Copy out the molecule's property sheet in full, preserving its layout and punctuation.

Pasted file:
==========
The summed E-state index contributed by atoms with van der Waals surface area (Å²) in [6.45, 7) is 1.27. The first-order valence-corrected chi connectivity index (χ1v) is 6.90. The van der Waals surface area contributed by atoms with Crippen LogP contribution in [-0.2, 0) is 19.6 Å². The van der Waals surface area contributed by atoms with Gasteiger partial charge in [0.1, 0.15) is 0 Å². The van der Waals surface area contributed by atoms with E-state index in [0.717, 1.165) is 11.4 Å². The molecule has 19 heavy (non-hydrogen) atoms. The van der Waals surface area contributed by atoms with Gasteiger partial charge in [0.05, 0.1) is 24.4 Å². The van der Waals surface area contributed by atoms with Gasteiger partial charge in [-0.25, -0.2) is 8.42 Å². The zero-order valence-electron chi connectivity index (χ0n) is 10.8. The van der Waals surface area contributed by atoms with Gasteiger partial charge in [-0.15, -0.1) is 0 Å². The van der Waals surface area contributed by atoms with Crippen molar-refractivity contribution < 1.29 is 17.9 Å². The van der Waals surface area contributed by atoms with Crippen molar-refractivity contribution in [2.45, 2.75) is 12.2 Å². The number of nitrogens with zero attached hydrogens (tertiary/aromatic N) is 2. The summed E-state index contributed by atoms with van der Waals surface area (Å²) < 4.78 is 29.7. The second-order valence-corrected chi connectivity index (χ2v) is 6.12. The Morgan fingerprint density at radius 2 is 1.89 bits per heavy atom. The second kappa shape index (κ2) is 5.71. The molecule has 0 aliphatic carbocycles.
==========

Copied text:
The summed E-state index contributed by atoms with van der Waals surface area (Å²) in [6.45, 7) is 1.27. The first-order valence-corrected chi connectivity index (χ1v) is 6.90. The van der Waals surface area contributed by atoms with Crippen LogP contribution in [-0.2, 0) is 19.6 Å². The van der Waals surface area contributed by atoms with Gasteiger partial charge in [0.1, 0.15) is 0 Å². The van der Waals surface area contributed by atoms with E-state index in [0.717, 1.165) is 11.4 Å². The molecule has 19 heavy (non-hydrogen) atoms. The van der Waals surface area contributed by atoms with Gasteiger partial charge in [0.05, 0.1) is 24.4 Å². The van der Waals surface area contributed by atoms with Gasteiger partial charge in [-0.25, -0.2) is 8.42 Å². The zero-order valence-electron chi connectivity index (χ0n) is 10.8. The van der Waals surface area contributed by atoms with Gasteiger partial charge in [-0.15, -0.1) is 0 Å². The van der Waals surface area contributed by atoms with Crippen molar-refractivity contribution < 1.29 is 17.9 Å². The van der Waals surface area contributed by atoms with Crippen molar-refractivity contribution in [2.45, 2.75) is 12.2 Å². The number of nitrogens with zero attached hydrogens (tertiary/aromatic N) is 2. The summed E-state index contributed by atoms with van der Waals surface area (Å²) < 4.78 is 29.7. The second-order valence-corrected chi connectivity index (χ2v) is 6.12. The Morgan fingerprint density at radius 2 is 1.89 bits per heavy atom. The second kappa shape index (κ2) is 5.71. The molecule has 0 aliphatic carbocycles.